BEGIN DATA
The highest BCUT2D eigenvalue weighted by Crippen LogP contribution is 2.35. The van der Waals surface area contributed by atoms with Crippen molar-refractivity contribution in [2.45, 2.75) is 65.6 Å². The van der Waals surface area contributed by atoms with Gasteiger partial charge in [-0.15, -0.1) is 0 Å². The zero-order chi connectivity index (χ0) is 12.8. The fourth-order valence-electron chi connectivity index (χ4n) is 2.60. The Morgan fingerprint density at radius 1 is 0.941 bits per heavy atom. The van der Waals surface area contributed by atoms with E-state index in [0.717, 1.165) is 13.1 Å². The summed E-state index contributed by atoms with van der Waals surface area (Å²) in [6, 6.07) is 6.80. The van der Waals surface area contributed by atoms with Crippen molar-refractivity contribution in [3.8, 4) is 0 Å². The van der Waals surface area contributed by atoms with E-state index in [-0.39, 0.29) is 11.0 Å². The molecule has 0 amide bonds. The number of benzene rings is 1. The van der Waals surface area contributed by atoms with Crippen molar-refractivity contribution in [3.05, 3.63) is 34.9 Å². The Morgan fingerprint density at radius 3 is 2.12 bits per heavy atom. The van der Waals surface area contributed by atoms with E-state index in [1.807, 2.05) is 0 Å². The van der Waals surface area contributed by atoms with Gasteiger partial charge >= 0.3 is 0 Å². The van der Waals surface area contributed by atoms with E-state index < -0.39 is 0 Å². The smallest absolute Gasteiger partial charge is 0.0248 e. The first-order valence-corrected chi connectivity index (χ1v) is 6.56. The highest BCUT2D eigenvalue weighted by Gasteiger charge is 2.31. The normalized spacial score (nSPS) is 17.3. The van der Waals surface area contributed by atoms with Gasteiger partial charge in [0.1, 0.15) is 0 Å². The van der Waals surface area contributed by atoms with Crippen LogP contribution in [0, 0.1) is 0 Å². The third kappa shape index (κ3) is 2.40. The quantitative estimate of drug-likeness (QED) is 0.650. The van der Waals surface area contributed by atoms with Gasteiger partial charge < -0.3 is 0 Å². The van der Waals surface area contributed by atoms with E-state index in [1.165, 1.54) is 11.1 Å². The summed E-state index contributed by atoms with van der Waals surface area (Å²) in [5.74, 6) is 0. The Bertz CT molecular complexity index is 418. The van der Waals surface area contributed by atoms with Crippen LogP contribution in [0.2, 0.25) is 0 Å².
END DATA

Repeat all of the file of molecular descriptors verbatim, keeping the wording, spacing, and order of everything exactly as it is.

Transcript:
The highest BCUT2D eigenvalue weighted by Crippen LogP contribution is 2.35. The van der Waals surface area contributed by atoms with Crippen molar-refractivity contribution in [2.45, 2.75) is 65.6 Å². The van der Waals surface area contributed by atoms with Gasteiger partial charge in [-0.15, -0.1) is 0 Å². The zero-order chi connectivity index (χ0) is 12.8. The fourth-order valence-electron chi connectivity index (χ4n) is 2.60. The Morgan fingerprint density at radius 1 is 0.941 bits per heavy atom. The van der Waals surface area contributed by atoms with E-state index in [0.717, 1.165) is 13.1 Å². The summed E-state index contributed by atoms with van der Waals surface area (Å²) in [6, 6.07) is 6.80. The van der Waals surface area contributed by atoms with Crippen molar-refractivity contribution in [3.8, 4) is 0 Å². The van der Waals surface area contributed by atoms with E-state index in [-0.39, 0.29) is 11.0 Å². The molecule has 0 amide bonds. The number of benzene rings is 1. The van der Waals surface area contributed by atoms with Crippen molar-refractivity contribution in [3.05, 3.63) is 34.9 Å². The Morgan fingerprint density at radius 3 is 2.12 bits per heavy atom. The van der Waals surface area contributed by atoms with E-state index in [1.807, 2.05) is 0 Å². The van der Waals surface area contributed by atoms with Gasteiger partial charge >= 0.3 is 0 Å². The van der Waals surface area contributed by atoms with E-state index < -0.39 is 0 Å². The smallest absolute Gasteiger partial charge is 0.0248 e. The first-order valence-corrected chi connectivity index (χ1v) is 6.56. The highest BCUT2D eigenvalue weighted by Gasteiger charge is 2.31. The normalized spacial score (nSPS) is 17.3. The van der Waals surface area contributed by atoms with Gasteiger partial charge in [0.1, 0.15) is 0 Å². The van der Waals surface area contributed by atoms with Crippen LogP contribution in [0, 0.1) is 0 Å². The third kappa shape index (κ3) is 2.40. The quantitative estimate of drug-likeness (QED) is 0.650. The van der Waals surface area contributed by atoms with Gasteiger partial charge < -0.3 is 0 Å². The van der Waals surface area contributed by atoms with E-state index in [1.165, 1.54) is 11.1 Å². The summed E-state index contributed by atoms with van der Waals surface area (Å²) in [5.74, 6) is 0. The Bertz CT molecular complexity index is 418. The van der Waals surface area contributed by atoms with Crippen LogP contribution in [0.2, 0.25) is 0 Å².